You can obviously get fancy with this; what I describe above is the most basic of breadcrumbs.  You could add salt, herbs, etc.  You could use butter instead of olive oil, or a combination of both.  You could use plain sourdough bread, or you could use a loaf of onion rye.  The bread I used to make the breadcrumbs pictured above was a rosemary olive.  So really, there's no limit on what kind of bread or flavor comination you want to use for your breadcrumbs.  Now that I know they're so easy to make and can be conveniently kept in the freezer, I'll be enjoying breadcrumbs in a wider variety of dishes!  It's been awhile since I added breadcrumbs to my mac and cheese, for instance... >.>

Tuesday, June 15, 2010

Sole Meuniere

One of the most memorable dishes from the Julie and Julia movie was the first one we see Julia Child eat: sole meuniere. It's based on Julia's recollection of the meal in the memoir My Life in France. In both the book and the movie, Julia is served a whole sole, delicately cooked in butter and lemon. It's the first time she falls in love with food.

Sole Meuniere

It made me want to try sole meuniere at the earliest opportunity. I wasn't ambitious enough to attempt a whole sole, so I used fillets instead. It was still delicious, even if the presentation isn't as grandiose as in a proper French restaurant.

Sole Meuniere


  • 2 fillets of sole
  • 2 1/2 tbsp butter
  • 1/2 small lemon, cut lengthwise in half (so 2 quarters)
  • about 1/4 cup flour
  • chopped parsley to garnish
  • salt and pepper, to taste


  1. Melt 2 tbsp of butter in a pan just large enough to hold both fillets.
  2. Dry the fish thoroughly and season both sides with salt and pepper. Dredge fish in flour, shaking off excess.
  3. When the butter has stopped foaming, slide the fillets into the pan, "presentation side" down. Cook until golden brown and crisp, 2-3 minutes.
  4. Meanwhile, thinly slice one of the lemon quarters on the horizontal (so you get little triangles).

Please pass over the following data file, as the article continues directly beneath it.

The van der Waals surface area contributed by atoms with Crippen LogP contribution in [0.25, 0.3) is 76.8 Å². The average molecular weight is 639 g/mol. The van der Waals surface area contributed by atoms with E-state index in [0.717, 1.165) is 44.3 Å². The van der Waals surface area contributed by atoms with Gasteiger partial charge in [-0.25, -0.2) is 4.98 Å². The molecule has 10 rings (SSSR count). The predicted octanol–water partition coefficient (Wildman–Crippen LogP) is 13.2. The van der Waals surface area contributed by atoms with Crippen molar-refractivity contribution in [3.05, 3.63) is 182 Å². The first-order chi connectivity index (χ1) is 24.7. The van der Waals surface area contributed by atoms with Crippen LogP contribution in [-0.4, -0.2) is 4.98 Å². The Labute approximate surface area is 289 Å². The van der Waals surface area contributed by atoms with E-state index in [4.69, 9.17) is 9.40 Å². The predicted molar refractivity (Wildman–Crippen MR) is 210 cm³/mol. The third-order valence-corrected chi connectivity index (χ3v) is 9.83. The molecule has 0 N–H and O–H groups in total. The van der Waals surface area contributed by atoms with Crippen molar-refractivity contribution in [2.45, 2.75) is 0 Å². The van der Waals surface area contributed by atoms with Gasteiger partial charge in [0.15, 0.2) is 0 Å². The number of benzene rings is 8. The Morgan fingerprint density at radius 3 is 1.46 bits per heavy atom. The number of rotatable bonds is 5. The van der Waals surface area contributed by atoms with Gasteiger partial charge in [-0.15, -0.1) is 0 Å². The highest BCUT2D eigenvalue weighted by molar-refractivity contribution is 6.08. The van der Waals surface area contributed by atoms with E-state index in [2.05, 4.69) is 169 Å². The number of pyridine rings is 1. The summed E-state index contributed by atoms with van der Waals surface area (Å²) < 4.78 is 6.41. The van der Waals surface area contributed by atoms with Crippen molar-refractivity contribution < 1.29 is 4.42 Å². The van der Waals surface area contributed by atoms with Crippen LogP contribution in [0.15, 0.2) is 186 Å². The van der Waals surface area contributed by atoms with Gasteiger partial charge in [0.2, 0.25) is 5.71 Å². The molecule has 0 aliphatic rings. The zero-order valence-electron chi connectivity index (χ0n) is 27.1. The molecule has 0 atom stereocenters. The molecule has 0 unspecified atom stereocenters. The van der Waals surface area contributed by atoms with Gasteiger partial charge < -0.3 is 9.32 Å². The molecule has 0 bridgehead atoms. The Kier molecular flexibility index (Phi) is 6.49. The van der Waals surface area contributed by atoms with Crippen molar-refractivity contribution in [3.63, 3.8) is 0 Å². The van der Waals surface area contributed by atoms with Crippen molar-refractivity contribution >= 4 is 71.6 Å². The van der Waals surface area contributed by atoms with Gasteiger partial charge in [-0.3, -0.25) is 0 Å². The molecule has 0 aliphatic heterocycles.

5. Flip the fish over and cook another 2-3 minutes, until that side is also golden brown. Turn off the heat.
  6. Swirl in the remaining 1/2 tbsp of butter, add the lemon slices, and top with parsley. Squeeze lemon juice from the remaining wedge of lemon over both fillets.

Thursday, June 10, 2010

Korean-Style Crispy, Spicy, and Sweet Chicken Wings (Dak Kang Jung)

Dak kang jung, a Korean dish of chicken fried crisp then coated in a sweet and spicy sauce, is David Lebovitz's idea of Super Bowl food.  That is why he is awesome.  I was really excited to make these, because it gave me an opportunity to use my new Actifry, which I had never heard of before seeing DL's recipe for these chicken wings.  (He adapted it from Maangchi's recipe for use in the Actifry.)

I love chicken wings -- my favorite are the kind that are served in some Chinese restaurants, where they are deep fried, then seasoned with salt, pepper, and maybe some chopped hot pepper, but I also like buffalo wings, barbecue wings, etc.  So I was pretty excited about these.  I used walnuts instead of peanuts (because that's what I had on hand, and because walnuts are healthier) and tapioca starch instead of corn starch, but otherwise followed DL's recipe to the letter.  I also used rice syrup as he suggests.  Oh, and I had to add some water to the coating, because it was WAY too thick to actually coat the chicken.  It was more like a dough than a paste.

Sweet & Spicy Crispy Chicken Wings

The verdict?  Too sweet for me. :-(  They were good, but I like my food more on the savory rather than sweet side (dessert excepted, of course).  That's why when I am asked to choose a barbecue sauce I usually avoid anything that says "honey" in it.  I think they would appeal to many people; the taste and consistency of the coating is like that of syrup or honey.  I think of this experiment as a success, however, because now I can make chicken wings the same way in the Actifry, but use seasoning I prefer, instead. :-)